Latvia’s media council has announced a complete ban on seven RT channels, declaring falsely that they are “under the effective control” of a person subject to sanctions imposed by the European Union.
The person in question is well-known Russian broadcaster Dmitry Kiselyov, who in fact heads a completely different news organization called Rossiya Segodnya — a basic fact-check that the bright sparks at Latvia’s National Electronic Media Council (NEPLP) seemingly failed to conduct.
Kiselyov has indeed been under EU sanctions since Crimea voted for reunification with Russia in 2014, but he has nothing to do with RT or its broadcasting.
Of course, the knee-jerk move to banish RT based on false information could have been avoided had the council taken even a cursory glance at either RT or Rossiya Segodnya’s Wikipedia pages.
Entirely unaware that it had banned the wrong news organization, the NEPLP wrote in a dramatic statement that the “evidence” it had obtained against RT and Kiselyov is “very strong.”
RT’s main channel, as well as its Arabic, Spanish and Documentary channels, fall under the new ban.
The NEPLP also announced its intention to “inform media regulators in other EU countries” of the decision it has taken and considers that a “similar ban” on distribution of RT would be “acceptable” across the EU.
It is probably safe to assume for now, however, that a blanket ban on RT across the EU is not imminent.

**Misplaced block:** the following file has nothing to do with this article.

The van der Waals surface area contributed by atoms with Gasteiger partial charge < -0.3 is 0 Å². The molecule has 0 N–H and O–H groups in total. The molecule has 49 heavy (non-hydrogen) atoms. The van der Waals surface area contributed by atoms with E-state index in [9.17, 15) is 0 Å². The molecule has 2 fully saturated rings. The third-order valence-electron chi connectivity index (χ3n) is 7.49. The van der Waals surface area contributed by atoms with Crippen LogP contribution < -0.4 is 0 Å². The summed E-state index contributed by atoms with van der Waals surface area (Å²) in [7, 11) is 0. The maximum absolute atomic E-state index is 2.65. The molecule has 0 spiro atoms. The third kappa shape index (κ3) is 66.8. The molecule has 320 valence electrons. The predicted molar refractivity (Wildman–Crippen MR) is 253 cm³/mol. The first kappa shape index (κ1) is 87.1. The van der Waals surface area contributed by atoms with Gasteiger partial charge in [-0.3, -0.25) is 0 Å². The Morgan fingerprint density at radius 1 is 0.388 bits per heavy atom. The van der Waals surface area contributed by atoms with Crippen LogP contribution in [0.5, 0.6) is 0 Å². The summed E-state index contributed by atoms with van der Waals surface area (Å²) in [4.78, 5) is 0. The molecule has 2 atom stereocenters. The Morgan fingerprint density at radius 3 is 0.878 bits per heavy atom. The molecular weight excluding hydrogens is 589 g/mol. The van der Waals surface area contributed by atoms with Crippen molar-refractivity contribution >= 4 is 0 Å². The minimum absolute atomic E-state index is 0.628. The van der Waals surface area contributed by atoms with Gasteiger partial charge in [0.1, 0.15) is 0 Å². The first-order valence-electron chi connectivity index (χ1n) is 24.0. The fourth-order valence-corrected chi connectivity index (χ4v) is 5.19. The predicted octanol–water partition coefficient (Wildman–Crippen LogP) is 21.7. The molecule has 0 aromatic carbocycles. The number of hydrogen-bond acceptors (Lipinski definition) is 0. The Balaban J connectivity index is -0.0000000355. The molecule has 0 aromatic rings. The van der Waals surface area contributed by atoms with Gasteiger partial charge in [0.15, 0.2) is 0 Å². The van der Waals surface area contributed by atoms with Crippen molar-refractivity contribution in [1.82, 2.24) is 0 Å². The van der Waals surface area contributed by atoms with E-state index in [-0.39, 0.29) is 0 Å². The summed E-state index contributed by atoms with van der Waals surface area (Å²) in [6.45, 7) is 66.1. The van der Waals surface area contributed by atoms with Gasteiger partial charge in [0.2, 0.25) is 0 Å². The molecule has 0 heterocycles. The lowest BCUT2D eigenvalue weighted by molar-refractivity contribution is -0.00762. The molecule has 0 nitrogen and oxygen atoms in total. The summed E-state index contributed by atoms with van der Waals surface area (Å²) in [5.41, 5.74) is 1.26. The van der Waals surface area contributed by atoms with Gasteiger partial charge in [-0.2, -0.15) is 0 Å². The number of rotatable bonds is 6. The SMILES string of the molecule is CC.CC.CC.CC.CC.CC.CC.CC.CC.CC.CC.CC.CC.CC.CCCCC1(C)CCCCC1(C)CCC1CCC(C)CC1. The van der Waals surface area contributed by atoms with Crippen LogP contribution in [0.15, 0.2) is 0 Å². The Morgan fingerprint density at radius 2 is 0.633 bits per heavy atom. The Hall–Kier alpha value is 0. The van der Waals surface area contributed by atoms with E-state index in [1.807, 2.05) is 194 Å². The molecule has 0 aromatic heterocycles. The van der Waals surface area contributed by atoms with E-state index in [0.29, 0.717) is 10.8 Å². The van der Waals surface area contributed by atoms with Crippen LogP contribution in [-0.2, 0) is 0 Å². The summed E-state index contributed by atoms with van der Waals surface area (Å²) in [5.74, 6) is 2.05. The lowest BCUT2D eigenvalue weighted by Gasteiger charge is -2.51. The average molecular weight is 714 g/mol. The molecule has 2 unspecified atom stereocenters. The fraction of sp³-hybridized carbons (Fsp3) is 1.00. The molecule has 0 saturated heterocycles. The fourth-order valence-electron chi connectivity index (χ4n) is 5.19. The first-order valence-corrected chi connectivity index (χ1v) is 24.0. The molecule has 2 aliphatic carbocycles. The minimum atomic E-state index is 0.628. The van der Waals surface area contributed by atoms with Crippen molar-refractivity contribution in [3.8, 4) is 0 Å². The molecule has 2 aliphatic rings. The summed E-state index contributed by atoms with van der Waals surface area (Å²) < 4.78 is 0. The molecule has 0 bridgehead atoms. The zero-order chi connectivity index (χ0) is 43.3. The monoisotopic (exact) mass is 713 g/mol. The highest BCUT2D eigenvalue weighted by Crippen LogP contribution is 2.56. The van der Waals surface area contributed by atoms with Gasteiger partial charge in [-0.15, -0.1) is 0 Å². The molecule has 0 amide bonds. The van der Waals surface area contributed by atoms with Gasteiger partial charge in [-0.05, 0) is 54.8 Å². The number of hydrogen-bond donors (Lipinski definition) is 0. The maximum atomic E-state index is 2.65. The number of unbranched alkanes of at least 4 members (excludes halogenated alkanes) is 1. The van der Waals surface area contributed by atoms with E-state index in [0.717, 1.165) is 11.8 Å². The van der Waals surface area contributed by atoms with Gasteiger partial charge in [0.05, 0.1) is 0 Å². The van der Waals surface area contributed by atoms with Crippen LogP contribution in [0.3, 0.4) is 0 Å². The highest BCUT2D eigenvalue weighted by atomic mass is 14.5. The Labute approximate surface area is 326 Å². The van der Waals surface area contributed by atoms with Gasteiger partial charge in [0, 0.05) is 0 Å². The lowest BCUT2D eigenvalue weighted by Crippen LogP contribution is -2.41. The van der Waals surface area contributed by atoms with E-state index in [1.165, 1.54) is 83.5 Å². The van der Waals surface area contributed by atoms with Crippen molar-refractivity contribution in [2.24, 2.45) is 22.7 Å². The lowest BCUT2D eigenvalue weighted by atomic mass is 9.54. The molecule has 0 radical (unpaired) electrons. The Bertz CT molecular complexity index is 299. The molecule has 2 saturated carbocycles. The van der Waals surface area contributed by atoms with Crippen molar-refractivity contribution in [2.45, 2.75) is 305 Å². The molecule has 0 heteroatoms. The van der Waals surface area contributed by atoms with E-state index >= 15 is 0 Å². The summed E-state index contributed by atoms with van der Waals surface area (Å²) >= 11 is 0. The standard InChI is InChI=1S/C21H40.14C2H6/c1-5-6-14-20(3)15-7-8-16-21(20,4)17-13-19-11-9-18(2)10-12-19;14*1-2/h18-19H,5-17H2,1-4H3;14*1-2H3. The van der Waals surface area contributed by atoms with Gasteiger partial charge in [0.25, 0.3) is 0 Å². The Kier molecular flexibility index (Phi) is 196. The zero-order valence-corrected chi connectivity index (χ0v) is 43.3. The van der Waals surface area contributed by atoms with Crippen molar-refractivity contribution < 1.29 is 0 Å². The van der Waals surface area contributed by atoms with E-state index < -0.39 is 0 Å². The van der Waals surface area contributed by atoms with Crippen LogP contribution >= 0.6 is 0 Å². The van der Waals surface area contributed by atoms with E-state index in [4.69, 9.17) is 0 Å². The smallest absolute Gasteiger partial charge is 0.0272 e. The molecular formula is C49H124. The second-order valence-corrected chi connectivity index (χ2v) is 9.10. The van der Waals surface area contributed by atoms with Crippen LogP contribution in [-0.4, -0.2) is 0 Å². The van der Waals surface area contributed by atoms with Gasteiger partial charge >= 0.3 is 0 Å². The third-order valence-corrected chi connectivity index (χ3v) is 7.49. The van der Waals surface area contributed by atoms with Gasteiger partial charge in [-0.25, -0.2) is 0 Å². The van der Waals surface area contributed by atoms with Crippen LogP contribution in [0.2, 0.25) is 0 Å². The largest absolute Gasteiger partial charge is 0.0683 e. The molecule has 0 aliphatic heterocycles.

Responding to the move, RT’s Press Service offered congratulations to the NEPLP, given that it will now “finally will be able to protect the Arab- and Spanish-speaking” demographics in Latvia from the “most influential Russian propaganda channel” in the West.
RT’s (real) editor-in-chief, Margarita Simonyan (who is not under EU sanctions), also responded to Riga’s blunder, noting a trend of sensational and often outlandish claims made by Western intelligence agencies.
“Latvian intelligence believes that RT is headed by Dmitry Kiselyov. American intelligence believes that a program I hosted in 2011 [on]a local Russian channel influenced the US election. British intelligence believes that the Skripals were poisoned by Boshirov and Petrov. So that’s good news,” Simonyan said, adding that with such intelligence services, Russia has little to be worried about.
The International Federation of Journalists also reacted to the ban, with its general secretary, Anthony Bellanger, saying that it “violates freedom of the press, the right of citizens to media pluralism and is a clear act of censorship.” The press freedom organization demanded the lifting of the ban “immediately.”
The NEPLP said the Latvian ban will remain in force “until Kiselyov is removed” from the EU sanctions list — or, presumably, until the country’s regulator realizes its mistake… and finds another pretext.
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